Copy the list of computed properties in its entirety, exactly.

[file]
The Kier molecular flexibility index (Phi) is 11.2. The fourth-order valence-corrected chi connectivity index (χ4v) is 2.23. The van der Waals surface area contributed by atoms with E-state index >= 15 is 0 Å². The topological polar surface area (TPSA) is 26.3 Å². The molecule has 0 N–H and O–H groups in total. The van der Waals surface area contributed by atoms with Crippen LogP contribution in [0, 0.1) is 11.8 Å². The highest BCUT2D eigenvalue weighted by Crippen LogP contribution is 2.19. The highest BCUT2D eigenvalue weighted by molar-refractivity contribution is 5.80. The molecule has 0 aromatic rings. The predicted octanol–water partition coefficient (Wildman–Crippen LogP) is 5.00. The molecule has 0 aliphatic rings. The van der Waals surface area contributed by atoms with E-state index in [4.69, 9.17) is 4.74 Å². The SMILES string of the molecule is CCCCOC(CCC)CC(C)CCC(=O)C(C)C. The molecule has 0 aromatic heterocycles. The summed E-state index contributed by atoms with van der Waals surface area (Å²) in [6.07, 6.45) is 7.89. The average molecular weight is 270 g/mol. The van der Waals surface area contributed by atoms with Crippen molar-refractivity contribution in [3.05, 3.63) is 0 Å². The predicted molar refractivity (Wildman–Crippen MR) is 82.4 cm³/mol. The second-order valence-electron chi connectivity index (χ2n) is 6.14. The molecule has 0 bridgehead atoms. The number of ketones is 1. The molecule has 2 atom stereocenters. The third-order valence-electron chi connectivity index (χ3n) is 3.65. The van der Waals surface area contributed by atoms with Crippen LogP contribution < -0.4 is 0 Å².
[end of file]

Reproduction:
The Kier molecular flexibility index (Phi) is 11.2. The fourth-order valence-corrected chi connectivity index (χ4v) is 2.23. The van der Waals surface area contributed by atoms with E-state index >= 15 is 0 Å². The topological polar surface area (TPSA) is 26.3 Å². The molecule has 0 N–H and O–H groups in total. The van der Waals surface area contributed by atoms with Crippen LogP contribution in [0, 0.1) is 11.8 Å². The highest BCUT2D eigenvalue weighted by Crippen LogP contribution is 2.19. The highest BCUT2D eigenvalue weighted by molar-refractivity contribution is 5.80. The molecule has 0 aromatic rings. The predicted octanol–water partition coefficient (Wildman–Crippen LogP) is 5.00. The molecule has 0 aliphatic rings. The van der Waals surface area contributed by atoms with E-state index in [4.69, 9.17) is 4.74 Å². The SMILES string of the molecule is CCCCOC(CCC)CC(C)CCC(=O)C(C)C. The molecule has 0 aromatic heterocycles. The summed E-state index contributed by atoms with van der Waals surface area (Å²) in [6.07, 6.45) is 7.89. The average molecular weight is 270 g/mol. The van der Waals surface area contributed by atoms with Crippen molar-refractivity contribution in [3.05, 3.63) is 0 Å². The predicted molar refractivity (Wildman–Crippen MR) is 82.4 cm³/mol. The second-order valence-electron chi connectivity index (χ2n) is 6.14. The molecule has 0 bridgehead atoms. The number of ketones is 1. The molecule has 2 atom stereocenters. The third-order valence-electron chi connectivity index (χ3n) is 3.65. The van der Waals surface area contributed by atoms with Crippen LogP contribution < -0.4 is 0 Å².